Academic journal article Academy of Marketing Studies Journal

Regional Influences upon the Selection of Imported versus Domestic Seafood

Academic journal article Academy of Marketing Studies Journal

Regional Influences upon the Selection of Imported versus Domestic Seafood

Article excerpt

INTRODUCTION

Consumers exhibit various characteristics that influence their selections. When comparing domestic available foods, consumers assert bias and discretion for several reasons. Verlegh (2007) wrote that consumers often have a positive bias toward products from their own country. Verlegh identified this bias as being driven by at least two distinct motives: consumer ethnocentrism (p. 361), which is economic in nature and reflects the consumer's desire to protect the domestic economy; and, national identification, which is psycho-social in nature (p. 362). Zukin and Maguire (2004) identify consumer's choices regarding consumption as a social, cultural, and economic process of choosing goods, and this process reflects the opportunities and constraints of modernity (p. 173).Fernie, Hahn, Gerhard, Pioch, and Arnold (2006) observed that consumers are inconstant in their decision-making and choices, thus perplexing marketers by buying certain imported products over their domestic competitors while completely rejecting other imported goods. Fernie, Hahn, Gerhard, Pioch, and Arnold found that the push to "Buy Domestic" appears to have greater consumer appeal for some products than for others. They found that research suggests that consumer preferences for domestic versus imported products are a function of consumer demographic characteristics, level of consumer ethnocentrism, country of origin, and domestic country bias (citing: Balabanis and Diamantopoulos, 2004; Good and Huddleston, 1995; Huddleston, Good, and Stoel, 2000; Lantz and Loeb, 1996; Netemeyer, Durvasula, and Lichtenstein, 1991; Nijssen, Douglas, and Bressers, 1999; Orth and Firbasova, 2003; Shimp and Sharma, 1987; Supphellen and Rittenburg, 2001; Watson and Wright, 2000) (p. 688).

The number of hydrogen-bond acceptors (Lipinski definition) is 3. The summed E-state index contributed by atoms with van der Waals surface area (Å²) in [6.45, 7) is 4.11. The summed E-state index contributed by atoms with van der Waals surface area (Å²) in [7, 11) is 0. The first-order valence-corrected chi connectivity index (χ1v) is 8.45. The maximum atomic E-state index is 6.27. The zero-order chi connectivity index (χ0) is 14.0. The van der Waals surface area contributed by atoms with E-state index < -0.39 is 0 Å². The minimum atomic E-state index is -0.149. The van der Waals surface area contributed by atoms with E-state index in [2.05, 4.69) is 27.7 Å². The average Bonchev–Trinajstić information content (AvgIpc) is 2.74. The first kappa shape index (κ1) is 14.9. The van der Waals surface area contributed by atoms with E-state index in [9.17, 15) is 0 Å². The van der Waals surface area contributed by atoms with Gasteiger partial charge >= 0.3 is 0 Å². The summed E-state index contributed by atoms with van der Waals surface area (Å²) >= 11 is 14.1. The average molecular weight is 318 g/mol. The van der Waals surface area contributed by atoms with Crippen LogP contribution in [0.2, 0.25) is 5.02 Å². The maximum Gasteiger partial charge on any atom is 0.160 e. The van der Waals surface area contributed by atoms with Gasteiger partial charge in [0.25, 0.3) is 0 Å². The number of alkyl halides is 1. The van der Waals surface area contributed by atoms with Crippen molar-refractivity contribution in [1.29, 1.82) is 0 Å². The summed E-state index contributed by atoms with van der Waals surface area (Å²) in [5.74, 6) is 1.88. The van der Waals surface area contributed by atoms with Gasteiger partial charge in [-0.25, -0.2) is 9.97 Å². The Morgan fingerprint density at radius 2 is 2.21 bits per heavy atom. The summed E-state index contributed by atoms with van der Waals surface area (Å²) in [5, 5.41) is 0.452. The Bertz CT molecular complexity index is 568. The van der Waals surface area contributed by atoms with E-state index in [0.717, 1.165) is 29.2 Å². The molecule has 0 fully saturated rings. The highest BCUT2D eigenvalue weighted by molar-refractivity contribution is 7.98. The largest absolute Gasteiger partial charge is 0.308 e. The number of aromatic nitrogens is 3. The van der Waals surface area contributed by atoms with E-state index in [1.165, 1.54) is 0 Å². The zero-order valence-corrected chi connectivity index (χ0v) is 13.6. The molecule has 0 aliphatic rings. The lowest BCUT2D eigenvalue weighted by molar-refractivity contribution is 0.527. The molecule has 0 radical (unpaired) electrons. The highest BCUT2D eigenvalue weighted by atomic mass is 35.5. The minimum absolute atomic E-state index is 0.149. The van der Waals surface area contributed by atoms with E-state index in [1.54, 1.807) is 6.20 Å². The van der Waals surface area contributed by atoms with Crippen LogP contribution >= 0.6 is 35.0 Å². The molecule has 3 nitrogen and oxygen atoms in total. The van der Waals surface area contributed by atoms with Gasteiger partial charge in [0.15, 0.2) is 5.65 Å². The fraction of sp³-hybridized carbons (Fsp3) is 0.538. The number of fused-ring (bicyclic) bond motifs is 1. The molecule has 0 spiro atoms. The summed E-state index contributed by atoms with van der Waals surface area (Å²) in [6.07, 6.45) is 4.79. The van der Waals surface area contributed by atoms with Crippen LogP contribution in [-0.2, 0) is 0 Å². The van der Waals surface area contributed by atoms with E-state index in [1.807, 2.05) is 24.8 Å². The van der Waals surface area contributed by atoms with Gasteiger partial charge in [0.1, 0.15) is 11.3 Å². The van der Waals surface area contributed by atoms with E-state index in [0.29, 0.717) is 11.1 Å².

This study compares consumer choices of several factors influencing their purchase domestic versus imported seafood. Surveys were performed in the coastal area of Mississippi and in Wisconsin, locations that are more than one thousand miles distant. Since early man made his home along the shores of the Gulf of Mexico, the sea has been a major source of food and recreation, with abundant fresh fish, shrimp and oysters having a major role in the local culinary tradition. It is difficult to escape the influence of fresh seafood upon the local people as they either are engaged in recreational or commercial fishing themselves, or they know someone who is, or they pass the many tailgate seafood vendors as they drive local roads. In contrast, all saltwater seafood in Wisconsin has to be shipped-in. The likelihood of someone's dinner in Wisconsin having some form of saltwater seafood harvested that very day is very rare, as the logistical challenges provide an effective barrier to entree this being anything but a rare and costly specialty. Frozen seafood, both domestic and imported is available in both markets. Subsequently, consumers in both markets will have similar choices in frozen seafoods but dissimilar options regarding their choices (fresh-caught vs. frozen) and experiential (personal contact with saltwater fishing industry and persons in the industry).

According to the National Oceanic and Atmospheric Administration (NOAA) (2007), "Americans consumed a total of 4.9 billion pounds of seafood in 2006. The nation imports roughly 83 percent of its seafood and remains the third largest global consumer of fish and shellfish, behind Japan and China" (para. 2). Firms at the various levels of the seafood industry benefit from understanding of consumers' attitudes towards foreign products, that can help with the design of more effective product, price, promotion, and distribution strategies (Lawrence, Marr and Prendergast, 1992, p. 37). Americans dinner tables owe their largess not only to American agribusiness, to the food service workers at grocery stories, restaurants and hotels, to immigrant workers, U. …

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